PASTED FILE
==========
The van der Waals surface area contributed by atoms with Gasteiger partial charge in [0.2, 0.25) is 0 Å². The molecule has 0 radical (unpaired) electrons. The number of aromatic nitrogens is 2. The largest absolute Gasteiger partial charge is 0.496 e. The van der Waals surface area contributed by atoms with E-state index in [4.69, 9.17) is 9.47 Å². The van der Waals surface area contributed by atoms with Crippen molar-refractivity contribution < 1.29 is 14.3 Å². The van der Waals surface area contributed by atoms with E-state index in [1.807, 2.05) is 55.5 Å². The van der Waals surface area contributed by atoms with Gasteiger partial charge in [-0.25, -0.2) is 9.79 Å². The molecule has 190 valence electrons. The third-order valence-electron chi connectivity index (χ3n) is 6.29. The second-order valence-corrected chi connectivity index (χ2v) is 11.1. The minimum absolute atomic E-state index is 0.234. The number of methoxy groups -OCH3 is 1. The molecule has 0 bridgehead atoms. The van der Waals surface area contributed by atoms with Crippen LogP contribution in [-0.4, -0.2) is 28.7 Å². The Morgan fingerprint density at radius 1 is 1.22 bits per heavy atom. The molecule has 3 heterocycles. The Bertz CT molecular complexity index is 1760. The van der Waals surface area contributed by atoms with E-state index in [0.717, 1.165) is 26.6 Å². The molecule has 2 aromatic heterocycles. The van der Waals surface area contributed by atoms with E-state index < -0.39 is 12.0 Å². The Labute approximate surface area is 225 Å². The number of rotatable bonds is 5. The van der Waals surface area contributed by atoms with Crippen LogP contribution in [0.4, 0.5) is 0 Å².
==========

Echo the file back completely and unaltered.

The van der Waals surface area contributed by atoms with Gasteiger partial charge in [0.2, 0.25) is 0 Å². The molecule has 0 radical (unpaired) electrons. The number of aromatic nitrogens is 2. The largest absolute Gasteiger partial charge is 0.496 e. The van der Waals surface area contributed by atoms with E-state index in [4.69, 9.17) is 9.47 Å². The van der Waals surface area contributed by atoms with Crippen molar-refractivity contribution < 1.29 is 14.3 Å². The van der Waals surface area contributed by atoms with E-state index in [1.807, 2.05) is 55.5 Å². The van der Waals surface area contributed by atoms with Gasteiger partial charge in [-0.25, -0.2) is 9.79 Å². The molecule has 190 valence electrons. The third-order valence-electron chi connectivity index (χ3n) is 6.29. The second-order valence-corrected chi connectivity index (χ2v) is 11.1. The minimum absolute atomic E-state index is 0.234. The number of methoxy groups -OCH3 is 1. The molecule has 0 bridgehead atoms. The van der Waals surface area contributed by atoms with Crippen LogP contribution in [-0.4, -0.2) is 28.7 Å². The Morgan fingerprint density at radius 1 is 1.22 bits per heavy atom. The molecule has 3 heterocycles. The Bertz CT molecular complexity index is 1760. The van der Waals surface area contributed by atoms with E-state index in [0.717, 1.165) is 26.6 Å². The molecule has 2 aromatic heterocycles. The van der Waals surface area contributed by atoms with E-state index < -0.39 is 12.0 Å². The Labute approximate surface area is 225 Å². The number of rotatable bonds is 5. The van der Waals surface area contributed by atoms with Crippen LogP contribution in [0.4, 0.5) is 0 Å².